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  13. That is some serious hiking with backpacks as well. We do enjoy what we call hikes, but now I realize we have only been walking as we have not climbed over rocks and any mountains or forded any streams. Thanks for sharing your adventures, Red.

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    1. Thanks for visiting Hiawatha House.

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  14. wow!!Beautiful pic♥Its just what I imagine the place to be.most be wonderful to see the caribou♥

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  15. Great post most interesting, Red. I look back with fond memories to my own adventures though the wilderness hike involved more paddling than hike with canoe and Duluth pack into Minnesotas' Boundary Waters Canoe Area Wilderness and also trips into northern Ontario...:)

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  16. So interesting, Red. I knew you were an outdoor kinda guy, and this explains it!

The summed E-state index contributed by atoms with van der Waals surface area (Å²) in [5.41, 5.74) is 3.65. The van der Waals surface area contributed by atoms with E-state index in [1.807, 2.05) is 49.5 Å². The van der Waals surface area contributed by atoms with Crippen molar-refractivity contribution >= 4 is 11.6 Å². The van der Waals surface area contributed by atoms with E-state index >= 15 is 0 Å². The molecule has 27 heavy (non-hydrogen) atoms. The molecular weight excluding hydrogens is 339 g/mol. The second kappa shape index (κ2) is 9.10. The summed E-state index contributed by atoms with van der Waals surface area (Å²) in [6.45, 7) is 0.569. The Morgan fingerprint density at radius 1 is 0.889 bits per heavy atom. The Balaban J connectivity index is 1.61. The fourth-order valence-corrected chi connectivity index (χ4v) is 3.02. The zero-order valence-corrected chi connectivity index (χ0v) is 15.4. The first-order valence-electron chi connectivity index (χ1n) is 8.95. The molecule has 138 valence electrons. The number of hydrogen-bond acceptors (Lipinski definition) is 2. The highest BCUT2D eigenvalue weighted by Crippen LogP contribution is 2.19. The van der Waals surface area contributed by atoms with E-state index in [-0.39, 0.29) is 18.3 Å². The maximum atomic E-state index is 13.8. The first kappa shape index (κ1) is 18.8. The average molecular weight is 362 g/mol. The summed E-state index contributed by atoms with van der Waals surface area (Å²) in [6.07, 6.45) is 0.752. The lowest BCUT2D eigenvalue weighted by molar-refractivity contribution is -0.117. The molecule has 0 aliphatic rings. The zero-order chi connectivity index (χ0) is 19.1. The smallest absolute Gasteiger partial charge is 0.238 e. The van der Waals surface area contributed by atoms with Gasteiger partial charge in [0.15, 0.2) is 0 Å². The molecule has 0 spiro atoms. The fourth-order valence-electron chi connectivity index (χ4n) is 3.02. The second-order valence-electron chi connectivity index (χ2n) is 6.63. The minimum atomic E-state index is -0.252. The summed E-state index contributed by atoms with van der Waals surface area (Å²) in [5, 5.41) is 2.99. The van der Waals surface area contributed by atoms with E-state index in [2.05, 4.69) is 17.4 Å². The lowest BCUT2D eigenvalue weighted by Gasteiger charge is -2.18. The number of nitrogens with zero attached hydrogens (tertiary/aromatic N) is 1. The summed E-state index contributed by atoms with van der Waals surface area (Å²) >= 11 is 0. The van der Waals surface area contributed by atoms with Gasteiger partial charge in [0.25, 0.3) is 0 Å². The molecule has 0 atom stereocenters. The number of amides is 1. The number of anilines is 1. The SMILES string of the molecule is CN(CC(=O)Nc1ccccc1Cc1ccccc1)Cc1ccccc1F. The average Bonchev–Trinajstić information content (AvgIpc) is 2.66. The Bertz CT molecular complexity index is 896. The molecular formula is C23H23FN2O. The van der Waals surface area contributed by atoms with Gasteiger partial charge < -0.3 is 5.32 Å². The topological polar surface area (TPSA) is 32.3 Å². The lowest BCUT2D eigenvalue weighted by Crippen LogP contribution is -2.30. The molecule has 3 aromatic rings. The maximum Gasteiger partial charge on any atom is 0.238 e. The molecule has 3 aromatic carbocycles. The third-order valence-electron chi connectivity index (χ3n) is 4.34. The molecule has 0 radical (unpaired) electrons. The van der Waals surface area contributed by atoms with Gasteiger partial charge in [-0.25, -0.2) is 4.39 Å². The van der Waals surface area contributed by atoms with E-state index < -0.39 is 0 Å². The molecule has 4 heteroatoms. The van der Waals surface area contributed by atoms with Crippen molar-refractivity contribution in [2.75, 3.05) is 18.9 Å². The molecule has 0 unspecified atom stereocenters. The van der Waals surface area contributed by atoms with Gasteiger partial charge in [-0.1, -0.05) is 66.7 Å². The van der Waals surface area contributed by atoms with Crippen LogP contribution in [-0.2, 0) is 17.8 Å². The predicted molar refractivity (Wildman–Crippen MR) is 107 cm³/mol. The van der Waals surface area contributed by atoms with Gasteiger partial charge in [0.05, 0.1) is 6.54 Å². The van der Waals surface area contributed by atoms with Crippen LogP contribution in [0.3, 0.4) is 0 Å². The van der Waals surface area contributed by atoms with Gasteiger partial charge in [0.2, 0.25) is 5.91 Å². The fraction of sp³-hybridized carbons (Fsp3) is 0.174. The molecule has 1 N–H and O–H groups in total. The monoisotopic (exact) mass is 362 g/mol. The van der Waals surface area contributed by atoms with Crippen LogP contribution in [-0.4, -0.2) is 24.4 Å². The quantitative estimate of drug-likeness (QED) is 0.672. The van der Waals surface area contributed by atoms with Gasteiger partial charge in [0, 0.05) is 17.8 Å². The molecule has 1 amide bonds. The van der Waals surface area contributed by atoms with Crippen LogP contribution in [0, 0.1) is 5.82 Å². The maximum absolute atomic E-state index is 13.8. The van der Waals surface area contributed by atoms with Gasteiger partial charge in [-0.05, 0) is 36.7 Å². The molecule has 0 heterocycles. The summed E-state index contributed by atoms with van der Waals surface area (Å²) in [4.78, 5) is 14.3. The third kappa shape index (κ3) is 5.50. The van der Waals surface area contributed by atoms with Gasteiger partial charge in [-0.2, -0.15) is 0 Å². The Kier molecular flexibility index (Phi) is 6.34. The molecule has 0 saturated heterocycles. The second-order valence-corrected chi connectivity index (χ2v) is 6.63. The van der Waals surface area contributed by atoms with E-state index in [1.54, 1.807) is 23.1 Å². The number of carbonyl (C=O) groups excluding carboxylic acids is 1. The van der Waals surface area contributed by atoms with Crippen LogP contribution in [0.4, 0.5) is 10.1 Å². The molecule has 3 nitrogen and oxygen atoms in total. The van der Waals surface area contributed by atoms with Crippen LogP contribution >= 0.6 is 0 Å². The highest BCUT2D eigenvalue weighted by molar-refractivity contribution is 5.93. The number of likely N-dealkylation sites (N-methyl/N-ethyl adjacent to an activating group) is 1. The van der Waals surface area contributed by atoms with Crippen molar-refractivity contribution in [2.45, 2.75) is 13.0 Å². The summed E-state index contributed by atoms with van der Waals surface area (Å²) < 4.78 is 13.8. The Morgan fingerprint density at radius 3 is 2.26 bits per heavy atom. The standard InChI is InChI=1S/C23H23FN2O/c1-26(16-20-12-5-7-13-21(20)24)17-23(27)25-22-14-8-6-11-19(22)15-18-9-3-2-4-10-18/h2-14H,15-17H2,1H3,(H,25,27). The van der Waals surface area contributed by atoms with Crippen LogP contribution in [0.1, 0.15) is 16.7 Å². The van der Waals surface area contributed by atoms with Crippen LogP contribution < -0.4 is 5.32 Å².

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  17. Very interesting read Red and beautiful scenery. Fond memories for you .

    We too are the ones who have the black bears . How are you Red with your fall?
    Do you have weeks to recover? I hope your pain is not as bad.

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  18. Oh my! I can see why DJan got a kick out of this. I haven't seen her Eye on the Edge, but I shall have a look. Gracious! That is quite a climb you took.

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  19. Wow- that looks like a gorgeous place to hike.

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  20. Aww.. I love that you aimed your post at our beautiful DJan. You certainly had some wonderful adventures in our Rockies. Great pics.

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  21. Such a beautiful part of Canada! I am enjoying these photos of your past adventures. Hooray for scanners!